Research Tracks

A publication of the Office of the Vice Provost for Research at Baylor University

December 10, 2015
by Baylor OVPR

Reminder: Proposals for internal grant programs due Feb. 17

The Office of the Vice Provost for Research provides financial support for research and scholarly activity through a number of internal grant programs. In this post, we present an overview of the programs offered through our office and direct you to the relevant pages on our website for more detailed information and any guidelines that you may need to proceed.

Contact your department’s assigned OSP coordinator to begin an application for any of these programs.  Applications for each of these programs are due by 12:00 noon on Feb. 17, 2015 for funding during fiscal year 2017 (June 1, 2016-May 31, 2017).

Faculty Research Investment Program (FRIP)
FRIP grants provide up to $25,000 in seed money to establish or re-direct research programs to help faculty compete more successfully for external funding. Proposals are peer reviewed by external faculty members with expertise in both the subject matter of the proposal and the funding agency to which the investigator plans to apply. Full-time Baylor faculty members, regardless of academic rank, are eligible to apply for FRIP grants.

Young Investigator Development Program (YIDP)
Similar to the FRIP, the YIDP program also provides up to $25,000 in seed money to establish or re-direct research programs to enhance competitiveness for external grants. These proposals are also externally peer reviewed. Tenure-track faculty members in their first four years at Baylor are eligible to apply for YIDP funding.

University Research Committee Small and Mid-Range Grant Programs (URC)
The University Research Committee distributes funds for the support and development of projects and programs promoting faculty research and scholarship and strengthening efforts to secure external funding. URC Small Grants provide up to $4,500 in funding, while the mid-range grants can provide up to $7,500. Faculty who receive funding under the mid-range grant program are required to apply for external funding following the completion of their URC-funded project. Proposals to the URC programs are peer-reviewed by faculty members who serve on the URC committee.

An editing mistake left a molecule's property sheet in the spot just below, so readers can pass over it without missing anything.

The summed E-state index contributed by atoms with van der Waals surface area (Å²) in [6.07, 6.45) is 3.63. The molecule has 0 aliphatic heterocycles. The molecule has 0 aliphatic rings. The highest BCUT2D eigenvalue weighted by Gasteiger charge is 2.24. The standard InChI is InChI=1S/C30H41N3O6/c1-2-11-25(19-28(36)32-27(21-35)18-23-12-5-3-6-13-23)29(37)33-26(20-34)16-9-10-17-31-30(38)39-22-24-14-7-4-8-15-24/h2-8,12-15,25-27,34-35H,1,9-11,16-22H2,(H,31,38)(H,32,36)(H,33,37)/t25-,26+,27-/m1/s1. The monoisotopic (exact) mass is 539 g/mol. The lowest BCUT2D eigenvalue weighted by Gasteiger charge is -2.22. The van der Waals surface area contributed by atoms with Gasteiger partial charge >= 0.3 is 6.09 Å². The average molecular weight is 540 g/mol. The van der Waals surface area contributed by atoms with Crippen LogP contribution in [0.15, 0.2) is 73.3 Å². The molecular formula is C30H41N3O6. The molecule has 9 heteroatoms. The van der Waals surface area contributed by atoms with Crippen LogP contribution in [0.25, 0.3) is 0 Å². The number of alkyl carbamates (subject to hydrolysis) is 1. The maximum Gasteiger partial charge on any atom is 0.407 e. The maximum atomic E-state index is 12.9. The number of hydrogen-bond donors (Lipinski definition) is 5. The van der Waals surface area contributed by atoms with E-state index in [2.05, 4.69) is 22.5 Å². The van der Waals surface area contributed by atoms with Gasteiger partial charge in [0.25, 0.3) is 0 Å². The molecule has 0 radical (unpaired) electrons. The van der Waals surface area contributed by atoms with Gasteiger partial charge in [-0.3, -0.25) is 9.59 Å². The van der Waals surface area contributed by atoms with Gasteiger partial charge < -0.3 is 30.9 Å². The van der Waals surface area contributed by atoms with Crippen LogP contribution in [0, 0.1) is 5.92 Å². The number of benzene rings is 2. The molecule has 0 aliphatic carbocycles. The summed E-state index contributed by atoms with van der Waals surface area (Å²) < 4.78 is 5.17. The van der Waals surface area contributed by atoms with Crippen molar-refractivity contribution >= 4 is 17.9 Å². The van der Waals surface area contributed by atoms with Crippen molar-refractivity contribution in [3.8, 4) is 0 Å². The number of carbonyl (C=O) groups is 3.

Dr. Benjamin F. Brown IV Fund for Interdisciplinary and Collaborative Research (Brown Fund)
A funding program that began in FY ’15, the Brown Fund supports curriculum development and research projects on issues of global significance. Brown Fund awards range in amount up to $5,000 per fiscal year based on the needs of the project. The number of available awards will be determined annually based on the available earnings from an endowment created by Dr. Clara M. Lovett in memory of her late husband, Dr. Benjamin Brown IV.

Undergraduate Research and Scholarly Achievement Small Grant Program (URSA)
Through the URSA Small Grant Program, the OVPR seeks to foster collaborative learning relationships between faculty members and students. URSA funds may be used to expand opportunities for research participation by undergraduates in a variety of ways including paying wages for student researchers, purchasing necessary supplies for student projects or supporting student travel to present research results at a conference or meeting.  For the first time this year, URSA also offers faculty travel grants and equipment grants in support of undergraduate research.

Arts and Humanities Faculty Research Program (AHFRP)